Megan tests around this time to "make sure that my body is ok, and that I'm keeping up with my biomarkers like vitamin D, iron, magnesium, etc."
3. & 4. Before and after a performance test
Note- this is not the same as before and after a big race or competition, but rather a particularly difficult training week. This helps you understand how your body responds to especially intense bouts of exercise. It can also help to answer the question, “am I ready for that competition on the horizon?” If levels change drastically after the test, it probably means adjustments are necessary before your main event.
Megan's approach here is extremely tactical. "Before big races I like to test about three weeks out, and I use that to dictate my taper periods. So if I find that my cortisol is very high or that my testosterone is very low, I might do a longer taper into the race. Three weeks gives me enough time to test, get my results back, and then plan my two-week taper around those results."
5. After your big day
That race, competition, etc. was the pinnacle of your season – you laid it all out on the line. So testing here helps you understand how your body responds to such intense exercise. It can also help to explain why the outcome might not have been what you expected. All in all, testing after your main event will help you better prepare for the next.
Megan recommends leaving a window between your race and your test. "I've had athletes who test immediately post-race. But I know they're going to see very high numbers of CK and very low testosterone. So I'd rather have athletes test two weeks after a race. Theoretically, by then, things should start to stabilize, and they should look a little bit better (which they probably won't right after racing)."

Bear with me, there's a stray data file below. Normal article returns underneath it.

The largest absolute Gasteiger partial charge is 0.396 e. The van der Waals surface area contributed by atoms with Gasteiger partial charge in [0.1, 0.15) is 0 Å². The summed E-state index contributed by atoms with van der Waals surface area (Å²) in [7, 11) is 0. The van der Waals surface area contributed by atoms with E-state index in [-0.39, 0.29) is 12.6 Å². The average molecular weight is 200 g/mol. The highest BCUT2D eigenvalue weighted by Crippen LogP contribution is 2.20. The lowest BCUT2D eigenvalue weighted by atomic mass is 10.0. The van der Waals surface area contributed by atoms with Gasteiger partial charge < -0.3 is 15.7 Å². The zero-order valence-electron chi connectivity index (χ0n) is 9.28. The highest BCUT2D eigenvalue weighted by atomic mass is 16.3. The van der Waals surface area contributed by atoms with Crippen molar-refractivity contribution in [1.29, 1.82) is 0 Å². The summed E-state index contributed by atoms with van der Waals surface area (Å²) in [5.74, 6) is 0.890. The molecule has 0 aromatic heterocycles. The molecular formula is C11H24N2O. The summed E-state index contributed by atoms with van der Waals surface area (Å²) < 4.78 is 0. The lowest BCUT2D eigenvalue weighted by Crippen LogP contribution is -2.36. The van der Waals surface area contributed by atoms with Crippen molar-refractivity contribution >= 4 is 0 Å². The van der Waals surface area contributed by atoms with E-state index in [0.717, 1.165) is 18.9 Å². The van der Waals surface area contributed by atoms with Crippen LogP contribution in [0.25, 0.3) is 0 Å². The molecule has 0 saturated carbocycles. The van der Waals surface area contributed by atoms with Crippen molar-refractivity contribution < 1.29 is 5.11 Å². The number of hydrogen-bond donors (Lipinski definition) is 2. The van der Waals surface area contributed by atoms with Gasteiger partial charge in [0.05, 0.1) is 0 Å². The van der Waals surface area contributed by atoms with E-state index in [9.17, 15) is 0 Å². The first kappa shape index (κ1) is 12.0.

Bottom line: blood testing is most beneficial when you (a) test a wide array of biomarkers, and (b) test multiple times throughout the season.
As a coach, this is a must for Megan: "I like to see a trend of biomarkers for overtraining. [...] I think it's difficult to look at one value and make a prediction from it. [...] Overtraining is a spectrum – inflammation can be super high or cortisol can be jacked up or testosterone low, but it could be a reflection of just very recent training. I want to see multiple data points."
InsideTracker provides significantly more information than the routine bloodwork you get at the doctor. Megan's take? "You can go to a doctor and have them tell you that your levels are normal, but what is 'normal' for a person just walking around in the world versus someone trying to be an elite athlete? It's totally different. InsideTracker factors that in and gives calculated suggestions."
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- 1. Lee, Elaine C., et al. "Biomarkers in Sports and Exercise: Tracking Health, Performance, and Recovery in Athletes." Journal of strength and conditioning research 31.10 (2017): 2920.